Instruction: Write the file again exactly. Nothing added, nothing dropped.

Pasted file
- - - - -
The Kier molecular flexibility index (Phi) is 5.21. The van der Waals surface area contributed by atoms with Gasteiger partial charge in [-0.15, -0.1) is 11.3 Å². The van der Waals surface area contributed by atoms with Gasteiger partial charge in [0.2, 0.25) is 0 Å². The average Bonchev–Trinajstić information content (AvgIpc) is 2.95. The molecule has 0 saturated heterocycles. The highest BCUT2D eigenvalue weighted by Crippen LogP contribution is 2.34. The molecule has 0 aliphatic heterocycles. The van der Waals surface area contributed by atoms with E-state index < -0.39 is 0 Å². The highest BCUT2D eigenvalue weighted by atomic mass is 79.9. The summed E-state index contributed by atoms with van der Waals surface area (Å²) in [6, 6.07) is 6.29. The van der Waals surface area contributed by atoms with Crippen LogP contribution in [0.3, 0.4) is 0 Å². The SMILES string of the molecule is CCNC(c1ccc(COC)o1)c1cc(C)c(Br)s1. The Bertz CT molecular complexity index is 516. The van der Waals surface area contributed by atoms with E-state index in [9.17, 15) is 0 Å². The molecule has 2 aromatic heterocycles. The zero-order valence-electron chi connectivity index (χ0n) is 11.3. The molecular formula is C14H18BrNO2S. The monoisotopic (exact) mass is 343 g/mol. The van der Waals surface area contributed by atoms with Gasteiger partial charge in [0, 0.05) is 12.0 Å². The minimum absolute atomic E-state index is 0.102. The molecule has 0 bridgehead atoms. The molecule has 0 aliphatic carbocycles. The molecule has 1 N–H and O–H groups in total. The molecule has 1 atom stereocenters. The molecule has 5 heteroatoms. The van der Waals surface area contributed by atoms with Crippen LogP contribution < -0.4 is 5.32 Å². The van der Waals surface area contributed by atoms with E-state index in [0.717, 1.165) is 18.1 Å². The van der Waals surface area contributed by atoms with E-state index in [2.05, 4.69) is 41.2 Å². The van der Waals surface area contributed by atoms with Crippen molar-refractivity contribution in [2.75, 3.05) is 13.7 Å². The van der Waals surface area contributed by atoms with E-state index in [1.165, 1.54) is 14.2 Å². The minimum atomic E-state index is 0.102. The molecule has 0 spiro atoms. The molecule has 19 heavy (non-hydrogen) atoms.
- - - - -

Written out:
The Kier molecular flexibility index (Phi) is 5.21. The van der Waals surface area contributed by atoms with Gasteiger partial charge in [-0.15, -0.1) is 11.3 Å². The van der Waals surface area contributed by atoms with Gasteiger partial charge in [0.2, 0.25) is 0 Å². The average Bonchev–Trinajstić information content (AvgIpc) is 2.95. The molecule has 0 saturated heterocycles. The highest BCUT2D eigenvalue weighted by Crippen LogP contribution is 2.34. The molecule has 0 aliphatic heterocycles. The van der Waals surface area contributed by atoms with E-state index < -0.39 is 0 Å². The highest BCUT2D eigenvalue weighted by atomic mass is 79.9. The summed E-state index contributed by atoms with van der Waals surface area (Å²) in [6, 6.07) is 6.29. The van der Waals surface area contributed by atoms with Crippen LogP contribution in [0.3, 0.4) is 0 Å². The SMILES string of the molecule is CCNC(c1ccc(COC)o1)c1cc(C)c(Br)s1. The Bertz CT molecular complexity index is 516. The van der Waals surface area contributed by atoms with E-state index in [9.17, 15) is 0 Å². The molecule has 2 aromatic heterocycles. The zero-order valence-electron chi connectivity index (χ0n) is 11.3. The molecular formula is C14H18BrNO2S. The monoisotopic (exact) mass is 343 g/mol. The van der Waals surface area contributed by atoms with Gasteiger partial charge in [0, 0.05) is 12.0 Å². The minimum absolute atomic E-state index is 0.102. The molecule has 0 bridgehead atoms. The molecule has 0 aliphatic carbocycles. The molecule has 1 N–H and O–H groups in total. The molecule has 1 atom stereocenters. The molecule has 5 heteroatoms. The van der Waals surface area contributed by atoms with Crippen LogP contribution < -0.4 is 5.32 Å². The van der Waals surface area contributed by atoms with E-state index in [0.717, 1.165) is 18.1 Å². The van der Waals surface area contributed by atoms with E-state index in [2.05, 4.69) is 41.2 Å². The van der Waals surface area contributed by atoms with Crippen molar-refractivity contribution in [2.75, 3.05) is 13.7 Å². The van der Waals surface area contributed by atoms with E-state index in [1.165, 1.54) is 14.2 Å². The minimum atomic E-state index is 0.102. The molecule has 0 spiro atoms. The molecule has 19 heavy (non-hydrogen) atoms.